Illustration by Emma Simoni/Texas A&M AgriLife Communications
A Texas A&M AgriLife researcher is taking a page out of human disease research to see if dogs might be able to sniff out bovine respiratory disease (BRD) one of the largest health challenges for the feedlot cattle industry.
Courtney Daigle, an animal welfare specialist in the Texas A&M Department of Animal Science in the Texas A&M College of Agriculture and Life Sciences, and her doctoral student, Aiden Juge, are beginning the second round of training to determine if dogs can routinely and accurately detect BRD in cattle.
She works with BRD expert John Richeson from West Texas A&M University in Canyon and dog training expert Nathan Hall from Texas Tech University. Hall specializes in canine olfaction, otherwise known as a dog’s sense of smell, and Richeson supplied the first set of nasal swabs from cattle used in the pilot study.
The results of the team’s first study were recently published in Applied Animal Behaviour Science and Frontiers in Veterinary Science.
Canine olfactory capacity has been successfully used to detect and diagnose human diseases, and the team is looking to expand that success. For BRD, Daigle said their pilot testing helped illuminate what training, equipment and other parameters are needed to increase the rate of accurate predictability.
Now the team is starting its second study using cattle at the Texas A&M McGregor Research Center in Central Texas and guard dogs from the prison in Huntsville.
Effects On The Industry
Daigle said this technology could revolutionize how antimicrobial treatment is applied in commercial beef production. Currently, cattle health is evaluated at the group level, resulting in mass administration of antimicrobials to an entire group, irrespective of individual animal health status.
- BRD is a leading worldwide cause of cattle morbidity and mortality due to the lack of reliable testing and limited vaccine efficacy.
- Cattle with BRD are challenging to identify and diagnose.
- The prevalence of BRD in U.S. feedlot cattle has been reported at 16.2%.
“We propose that appropriately trained dogs will accurately and rapidly predict BRD risk in individual cattle, and communicate that information to humans in real time, resulting in a targeted approach to controlling BRD using antimicrobials,” she said.
This research could catalyze a paradigm shift in how feed yards use antimicrobials. Producers will utilize the dogs’ superior olfactory system for chute-side disease detection.
“A well-trained dog and handler positioned near the chute creates a scenario where the dog can quickly and calmly evaluate restrained cattle and signal a diagnostic decision to the handler,” Daigle said. “Metaphylactic application would then transition from group application to implementation on an individual animal basis.”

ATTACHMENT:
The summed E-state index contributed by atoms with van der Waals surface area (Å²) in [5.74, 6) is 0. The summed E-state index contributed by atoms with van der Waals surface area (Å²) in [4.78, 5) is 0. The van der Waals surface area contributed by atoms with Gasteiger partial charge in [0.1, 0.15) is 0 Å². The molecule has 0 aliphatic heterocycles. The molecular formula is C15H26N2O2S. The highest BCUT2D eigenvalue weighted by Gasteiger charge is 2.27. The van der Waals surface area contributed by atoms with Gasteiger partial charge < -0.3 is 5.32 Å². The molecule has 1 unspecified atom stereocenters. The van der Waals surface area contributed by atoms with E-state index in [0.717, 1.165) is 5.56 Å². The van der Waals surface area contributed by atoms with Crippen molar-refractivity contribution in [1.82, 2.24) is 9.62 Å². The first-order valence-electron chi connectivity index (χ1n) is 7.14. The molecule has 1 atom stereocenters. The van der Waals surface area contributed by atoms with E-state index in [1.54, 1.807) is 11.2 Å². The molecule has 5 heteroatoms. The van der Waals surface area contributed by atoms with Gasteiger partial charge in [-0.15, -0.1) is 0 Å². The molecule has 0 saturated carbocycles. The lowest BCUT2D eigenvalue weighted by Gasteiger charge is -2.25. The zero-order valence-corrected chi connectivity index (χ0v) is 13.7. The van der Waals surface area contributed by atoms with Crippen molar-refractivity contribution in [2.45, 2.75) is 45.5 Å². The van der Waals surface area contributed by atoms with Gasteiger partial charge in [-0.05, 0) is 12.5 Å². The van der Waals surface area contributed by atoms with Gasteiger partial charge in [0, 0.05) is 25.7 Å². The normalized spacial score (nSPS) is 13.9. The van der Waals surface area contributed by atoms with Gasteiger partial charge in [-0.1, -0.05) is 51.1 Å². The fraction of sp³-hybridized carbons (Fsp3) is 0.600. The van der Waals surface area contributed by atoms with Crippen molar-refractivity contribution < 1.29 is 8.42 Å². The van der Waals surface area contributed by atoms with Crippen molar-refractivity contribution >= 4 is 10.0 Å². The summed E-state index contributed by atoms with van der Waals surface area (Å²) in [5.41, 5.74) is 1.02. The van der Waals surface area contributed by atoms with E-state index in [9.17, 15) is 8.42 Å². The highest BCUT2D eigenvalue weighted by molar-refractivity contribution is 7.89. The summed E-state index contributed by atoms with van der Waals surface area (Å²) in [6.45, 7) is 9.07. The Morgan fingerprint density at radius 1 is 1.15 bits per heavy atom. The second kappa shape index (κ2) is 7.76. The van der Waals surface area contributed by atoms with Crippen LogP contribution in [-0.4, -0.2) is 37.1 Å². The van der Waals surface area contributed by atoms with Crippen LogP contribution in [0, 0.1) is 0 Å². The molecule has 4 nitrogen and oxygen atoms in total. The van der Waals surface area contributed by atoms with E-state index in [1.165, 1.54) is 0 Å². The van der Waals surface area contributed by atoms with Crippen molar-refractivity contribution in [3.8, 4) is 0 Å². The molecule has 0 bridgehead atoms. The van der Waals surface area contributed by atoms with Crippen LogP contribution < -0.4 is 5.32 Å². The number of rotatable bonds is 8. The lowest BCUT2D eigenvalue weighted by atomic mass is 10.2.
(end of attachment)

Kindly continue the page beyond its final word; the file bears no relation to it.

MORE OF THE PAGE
Treating only the animals that the dogs indicate truly need intervention would reduce drug cost and use compared to the current methods. Additionally, this will demonstrate that the livestock industry is demonstrating improved antimicrobial stewardship and promoting cattle welfare, while providing the global population with high-quality protein.
Knowing that dogs can identify humans and animals affected by a variety of diseases based on scent, Daigle’s team set out to determine if the canines’ olfactory systems can distinguish between patterns of volatile organic compounds produced by healthy tissue versus tissue infected with BRD.
In the pilot study, two dogs were trained in a series of stages over seven months to discriminate between nasal swabs collected upon arrival at the feedlot from cattle that developed signs of BRD within 20 days and swabs from cattle that did not develop BRD signs within three months at the feedlot.
The two dogs were selected from the Department of Veterinary Pathobiology in the Texas A&M School of Veterinary Medicine and Biomedical Sciences. Nasal swabs were collected from 395 crossbred beef cattle at the West Texas A&M University Research Feedlot in Canyon between December 2020 and March 2021.
After sample collection, the cattle were monitored for three months. Samples were classified as positive if the source animal was treated for BRD at least three times or died after at least one treatment for BRD within 20 days of arrival.
Results And Refinement
Daigle said the results were just slightly above chance for the dogs sniffing out nasal swabs from positive-testing cattle.
Because of the complexity of BRD pathogenesis, if detection is reliant on a pathogen-specific odor, BRD may be more challenging than other diseases for dogs to detect, the team concluded. It was determined that varying field conditions, seasons and sex scent differences may have influenced the overall outcome, thus limiting the accuracy with which BRD could be diagnosed.
Because of these uncertainties, conducting further research with increased control of sample quality, more precise timing of sample collection relative to sickness, and greater sample uniformity is needed, Daigle said.
In this second round, two new dogs will be selected, and samples were taken from cattle that are homogenous in breed, sex and origin. The team collected both nasal and saliva samples to evaluate the impact of the sample type on detection accuracy.
“If these dogs can discriminate between samples from sick and healthy cattle under highly controlled conditions, then producers could have another tool in their cattle-management toolbox when it comes to detecting BRD,” Daigle said. “Also, these results may catalyze further research that could examine what compounds are responsible for those scent differences, leading to the development of sensors for BRD.”